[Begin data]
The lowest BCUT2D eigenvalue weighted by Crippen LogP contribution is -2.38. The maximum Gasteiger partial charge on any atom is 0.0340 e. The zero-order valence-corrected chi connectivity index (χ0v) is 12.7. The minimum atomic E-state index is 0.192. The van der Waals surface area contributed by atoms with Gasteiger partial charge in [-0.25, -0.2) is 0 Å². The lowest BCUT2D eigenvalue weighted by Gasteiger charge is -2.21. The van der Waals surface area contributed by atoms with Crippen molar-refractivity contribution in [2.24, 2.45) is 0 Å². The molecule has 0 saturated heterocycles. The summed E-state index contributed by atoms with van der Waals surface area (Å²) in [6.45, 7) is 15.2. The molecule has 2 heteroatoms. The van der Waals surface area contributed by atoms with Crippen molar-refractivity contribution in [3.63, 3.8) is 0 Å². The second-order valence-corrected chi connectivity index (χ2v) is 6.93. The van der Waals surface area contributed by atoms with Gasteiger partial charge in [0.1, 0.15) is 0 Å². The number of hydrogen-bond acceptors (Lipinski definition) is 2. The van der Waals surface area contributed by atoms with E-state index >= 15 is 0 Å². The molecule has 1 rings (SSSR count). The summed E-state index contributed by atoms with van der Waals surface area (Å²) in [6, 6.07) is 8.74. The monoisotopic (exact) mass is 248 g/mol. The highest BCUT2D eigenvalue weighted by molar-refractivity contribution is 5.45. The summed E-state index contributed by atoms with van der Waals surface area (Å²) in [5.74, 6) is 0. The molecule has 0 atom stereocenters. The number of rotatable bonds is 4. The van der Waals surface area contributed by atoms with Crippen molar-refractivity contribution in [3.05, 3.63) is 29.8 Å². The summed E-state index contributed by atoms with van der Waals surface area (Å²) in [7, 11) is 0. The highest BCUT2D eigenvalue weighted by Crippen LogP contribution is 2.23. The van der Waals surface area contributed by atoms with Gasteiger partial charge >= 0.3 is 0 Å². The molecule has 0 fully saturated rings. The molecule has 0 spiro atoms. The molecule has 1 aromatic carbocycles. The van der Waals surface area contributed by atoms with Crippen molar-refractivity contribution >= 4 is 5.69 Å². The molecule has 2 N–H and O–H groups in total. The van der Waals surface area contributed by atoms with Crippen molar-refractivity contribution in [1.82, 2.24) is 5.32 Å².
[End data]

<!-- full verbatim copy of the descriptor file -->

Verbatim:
The lowest BCUT2D eigenvalue weighted by Crippen LogP contribution is -2.38. The maximum Gasteiger partial charge on any atom is 0.0340 e. The zero-order valence-corrected chi connectivity index (χ0v) is 12.7. The minimum atomic E-state index is 0.192. The van der Waals surface area contributed by atoms with Gasteiger partial charge in [-0.25, -0.2) is 0 Å². The lowest BCUT2D eigenvalue weighted by Gasteiger charge is -2.21. The van der Waals surface area contributed by atoms with Crippen molar-refractivity contribution in [2.24, 2.45) is 0 Å². The molecule has 0 saturated heterocycles. The summed E-state index contributed by atoms with van der Waals surface area (Å²) in [6.45, 7) is 15.2. The molecule has 2 heteroatoms. The van der Waals surface area contributed by atoms with Crippen molar-refractivity contribution in [3.63, 3.8) is 0 Å². The second-order valence-corrected chi connectivity index (χ2v) is 6.93. The van der Waals surface area contributed by atoms with Gasteiger partial charge in [0.1, 0.15) is 0 Å². The number of hydrogen-bond acceptors (Lipinski definition) is 2. The van der Waals surface area contributed by atoms with E-state index >= 15 is 0 Å². The molecule has 1 rings (SSSR count). The summed E-state index contributed by atoms with van der Waals surface area (Å²) in [6, 6.07) is 8.74. The monoisotopic (exact) mass is 248 g/mol. The highest BCUT2D eigenvalue weighted by molar-refractivity contribution is 5.45. The summed E-state index contributed by atoms with van der Waals surface area (Å²) in [5.74, 6) is 0. The molecule has 0 atom stereocenters. The number of rotatable bonds is 4. The van der Waals surface area contributed by atoms with Crippen molar-refractivity contribution in [3.05, 3.63) is 29.8 Å². The summed E-state index contributed by atoms with van der Waals surface area (Å²) in [7, 11) is 0. The highest BCUT2D eigenvalue weighted by Crippen LogP contribution is 2.23. The van der Waals surface area contributed by atoms with Gasteiger partial charge >= 0.3 is 0 Å². The molecule has 0 fully saturated rings. The molecule has 0 spiro atoms. The molecule has 1 aromatic carbocycles. The van der Waals surface area contributed by atoms with Crippen molar-refractivity contribution >= 4 is 5.69 Å². The molecule has 2 N–H and O–H groups in total. The van der Waals surface area contributed by atoms with Crippen molar-refractivity contribution in [1.82, 2.24) is 5.32 Å².